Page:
I was struck by this takeaway in particular because it made me realize how little autonomy students have, how little of their learning they are directing or choosing.”
Learning happens in many different places and in many different ways. But in a traditional school, the reality is that students do not choose or decide what they learn or how they learn it. Teachers often plan the class around the material they are expected to cover, often outlined by a general curriculum and preparing students for standardized testing.
After her experience, Wiggins identifies the importance of using the students’ general questions and areas of confusion as a way of engaging conversation, increasing enthusiasm and collaboration, and encouraging autonomy. One of Wiggins’ suggestions about making the schooling experience less passive would probably really appeal to many high-schoolers sitting in classrooms right now:
“I would… set an egg timer every time I get up to talk and all eyes are on me. When the timer goes off, I am done. End of story.”
3. Students are Made to Feel Like a Nuisance
Considering that students are expected to sit and listen all day, it is only expected that they will get fidgety, talkative or distracted. In response, teachers are often reprimanding students, telling them to be quiet and pay attention…over…and over…and over. Wiggins also noticed that teachers are often sarcastic and even sometimes condescending, which is completely damaging to the experience of learning.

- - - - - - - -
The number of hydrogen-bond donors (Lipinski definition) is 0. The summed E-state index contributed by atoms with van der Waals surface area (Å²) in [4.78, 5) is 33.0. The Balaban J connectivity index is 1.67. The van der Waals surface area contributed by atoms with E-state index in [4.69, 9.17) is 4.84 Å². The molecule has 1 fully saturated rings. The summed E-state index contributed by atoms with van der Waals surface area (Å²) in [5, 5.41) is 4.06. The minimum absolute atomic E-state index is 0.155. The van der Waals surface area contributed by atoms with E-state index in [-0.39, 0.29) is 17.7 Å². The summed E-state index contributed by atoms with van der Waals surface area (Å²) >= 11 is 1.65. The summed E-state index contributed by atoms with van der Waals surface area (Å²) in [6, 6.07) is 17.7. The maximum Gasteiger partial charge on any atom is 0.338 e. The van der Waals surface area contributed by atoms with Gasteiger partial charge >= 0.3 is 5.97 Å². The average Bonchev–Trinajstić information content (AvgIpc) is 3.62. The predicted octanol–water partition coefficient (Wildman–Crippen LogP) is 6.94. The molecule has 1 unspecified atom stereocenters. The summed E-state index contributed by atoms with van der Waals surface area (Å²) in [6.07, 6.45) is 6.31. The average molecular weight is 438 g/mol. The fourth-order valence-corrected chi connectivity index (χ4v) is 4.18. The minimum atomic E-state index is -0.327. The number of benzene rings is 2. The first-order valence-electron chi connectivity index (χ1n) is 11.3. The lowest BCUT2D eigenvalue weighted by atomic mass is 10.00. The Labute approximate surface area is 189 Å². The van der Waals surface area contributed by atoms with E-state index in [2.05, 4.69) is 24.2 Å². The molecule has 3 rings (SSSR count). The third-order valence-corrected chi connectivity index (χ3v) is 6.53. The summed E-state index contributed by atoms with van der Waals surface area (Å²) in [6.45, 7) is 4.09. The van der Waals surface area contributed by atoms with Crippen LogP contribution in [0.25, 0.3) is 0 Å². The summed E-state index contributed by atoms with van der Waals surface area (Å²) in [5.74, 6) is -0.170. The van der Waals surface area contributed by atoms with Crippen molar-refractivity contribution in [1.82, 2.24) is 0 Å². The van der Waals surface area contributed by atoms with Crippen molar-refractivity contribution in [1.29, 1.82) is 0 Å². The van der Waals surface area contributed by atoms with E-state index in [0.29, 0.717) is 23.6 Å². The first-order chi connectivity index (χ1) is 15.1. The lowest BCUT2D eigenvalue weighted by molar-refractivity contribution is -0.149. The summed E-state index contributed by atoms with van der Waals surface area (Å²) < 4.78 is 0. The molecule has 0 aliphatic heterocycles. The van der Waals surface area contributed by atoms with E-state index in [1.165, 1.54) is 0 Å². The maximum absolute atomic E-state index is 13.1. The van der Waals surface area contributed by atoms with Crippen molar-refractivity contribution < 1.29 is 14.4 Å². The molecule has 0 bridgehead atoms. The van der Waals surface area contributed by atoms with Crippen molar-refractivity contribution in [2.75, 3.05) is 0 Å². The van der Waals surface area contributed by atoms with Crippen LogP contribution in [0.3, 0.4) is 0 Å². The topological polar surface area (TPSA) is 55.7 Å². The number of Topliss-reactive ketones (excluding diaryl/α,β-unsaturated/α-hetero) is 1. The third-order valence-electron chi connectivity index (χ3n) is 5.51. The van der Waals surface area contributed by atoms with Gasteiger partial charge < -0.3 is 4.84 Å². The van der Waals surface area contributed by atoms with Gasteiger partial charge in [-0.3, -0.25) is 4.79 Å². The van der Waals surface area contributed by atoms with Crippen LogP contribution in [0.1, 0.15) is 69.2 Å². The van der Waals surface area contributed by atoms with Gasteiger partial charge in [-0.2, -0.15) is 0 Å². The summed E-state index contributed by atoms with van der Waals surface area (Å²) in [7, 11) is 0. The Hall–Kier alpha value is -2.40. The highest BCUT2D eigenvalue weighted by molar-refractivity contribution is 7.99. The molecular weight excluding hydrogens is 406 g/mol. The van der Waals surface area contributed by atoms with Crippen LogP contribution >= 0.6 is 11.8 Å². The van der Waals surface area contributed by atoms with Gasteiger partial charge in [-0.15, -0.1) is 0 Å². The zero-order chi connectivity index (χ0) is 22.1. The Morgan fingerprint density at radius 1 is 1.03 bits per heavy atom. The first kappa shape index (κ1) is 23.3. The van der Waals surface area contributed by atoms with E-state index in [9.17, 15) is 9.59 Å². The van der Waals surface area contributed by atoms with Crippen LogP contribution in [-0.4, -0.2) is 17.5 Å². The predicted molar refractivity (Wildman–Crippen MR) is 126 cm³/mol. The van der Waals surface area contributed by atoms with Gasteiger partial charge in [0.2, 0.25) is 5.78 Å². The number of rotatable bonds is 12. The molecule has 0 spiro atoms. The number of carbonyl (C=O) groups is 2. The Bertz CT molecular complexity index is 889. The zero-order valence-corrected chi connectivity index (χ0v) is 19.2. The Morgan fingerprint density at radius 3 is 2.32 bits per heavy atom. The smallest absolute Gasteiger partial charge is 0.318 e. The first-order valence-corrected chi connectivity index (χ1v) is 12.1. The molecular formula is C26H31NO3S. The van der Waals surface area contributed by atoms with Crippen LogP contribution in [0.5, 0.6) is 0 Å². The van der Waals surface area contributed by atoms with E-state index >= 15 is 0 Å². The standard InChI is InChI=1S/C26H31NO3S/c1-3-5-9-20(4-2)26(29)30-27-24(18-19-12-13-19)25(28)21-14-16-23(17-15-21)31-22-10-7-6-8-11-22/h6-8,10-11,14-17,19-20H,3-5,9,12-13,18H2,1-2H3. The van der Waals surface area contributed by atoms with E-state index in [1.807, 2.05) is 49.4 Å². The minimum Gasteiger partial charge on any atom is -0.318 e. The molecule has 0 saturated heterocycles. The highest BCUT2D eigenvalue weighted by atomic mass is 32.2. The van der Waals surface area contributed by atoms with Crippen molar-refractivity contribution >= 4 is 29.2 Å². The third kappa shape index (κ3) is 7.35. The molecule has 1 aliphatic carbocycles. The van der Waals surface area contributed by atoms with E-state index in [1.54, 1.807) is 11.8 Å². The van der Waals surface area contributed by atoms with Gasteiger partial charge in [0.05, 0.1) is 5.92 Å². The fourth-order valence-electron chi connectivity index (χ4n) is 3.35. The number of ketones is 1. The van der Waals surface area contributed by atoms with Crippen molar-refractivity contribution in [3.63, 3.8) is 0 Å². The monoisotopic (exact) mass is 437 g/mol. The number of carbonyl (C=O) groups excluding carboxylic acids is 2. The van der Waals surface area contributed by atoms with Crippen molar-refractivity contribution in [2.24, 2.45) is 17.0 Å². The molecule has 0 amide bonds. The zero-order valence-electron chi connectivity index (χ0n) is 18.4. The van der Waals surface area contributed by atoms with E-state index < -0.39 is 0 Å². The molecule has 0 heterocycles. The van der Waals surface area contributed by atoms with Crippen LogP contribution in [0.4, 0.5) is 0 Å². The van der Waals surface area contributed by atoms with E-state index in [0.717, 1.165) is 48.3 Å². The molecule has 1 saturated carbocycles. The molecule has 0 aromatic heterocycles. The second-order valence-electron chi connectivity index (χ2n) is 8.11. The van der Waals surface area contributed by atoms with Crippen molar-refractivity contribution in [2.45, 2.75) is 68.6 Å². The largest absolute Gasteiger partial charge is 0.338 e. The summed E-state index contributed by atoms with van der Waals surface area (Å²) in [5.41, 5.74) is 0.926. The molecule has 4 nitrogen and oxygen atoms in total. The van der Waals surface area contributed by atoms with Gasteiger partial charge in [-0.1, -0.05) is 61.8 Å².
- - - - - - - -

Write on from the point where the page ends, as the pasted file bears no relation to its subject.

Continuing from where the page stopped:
“…when I was the one taking the tests, I was stressed. I was anxious. I had questions. And if the person teaching answered those questions by rolling their eyes at me, I would never want to ask another question again.
I feel a great deal more empathy for students after shadowing, and I realize that sarcasm, impatience, and annoyance are a way of creating a barrier between me and them. They do not help learning.”
Teachers’ attitudes and interacts with students have a lot to do with the teachers’ personalities and desires for the types of relationships they want to create with their students. It is often difficult to have endless patience, especially when it comes to children and teenagers. But there are methods that can be implemented that may help teachers realize just how often they show annoyance and irritation.
“I would make my personal goal of “no sarcasm” public and ask the students to hold me accountable for it. I could drop money into a jar for each slip and use it to treat the kids to pizza at the end of the year. In this way, I have both helped create a closer bond with them and shared a very real and personal example of goal-setting…”
Wiggins’ on-the-job training turned into a very insightful experiment with insights that could lead to more productive schooling techniques. It is clear that if we don’t evolve the way we approach schooling, we will continue to limit the potential of blossoming minds and even diminish their desire for learning and discovery.
You can read the complete summary of Alexis Wiggins’ experience here: http://grantwiggins.wordpress.com/2014/10/10/a-veteran-teacher-turned-coach-shadows-2-students-for-2-days-a-sobering-lesson-learned/
About the Author
Sigmund Fraud is a survivor of modern psychiatry and a dedicated mental activist. He is a staff writer for WakingTimes.com where he indulges in the possibility of a massive shift towards a more psychologically aware future for mankind.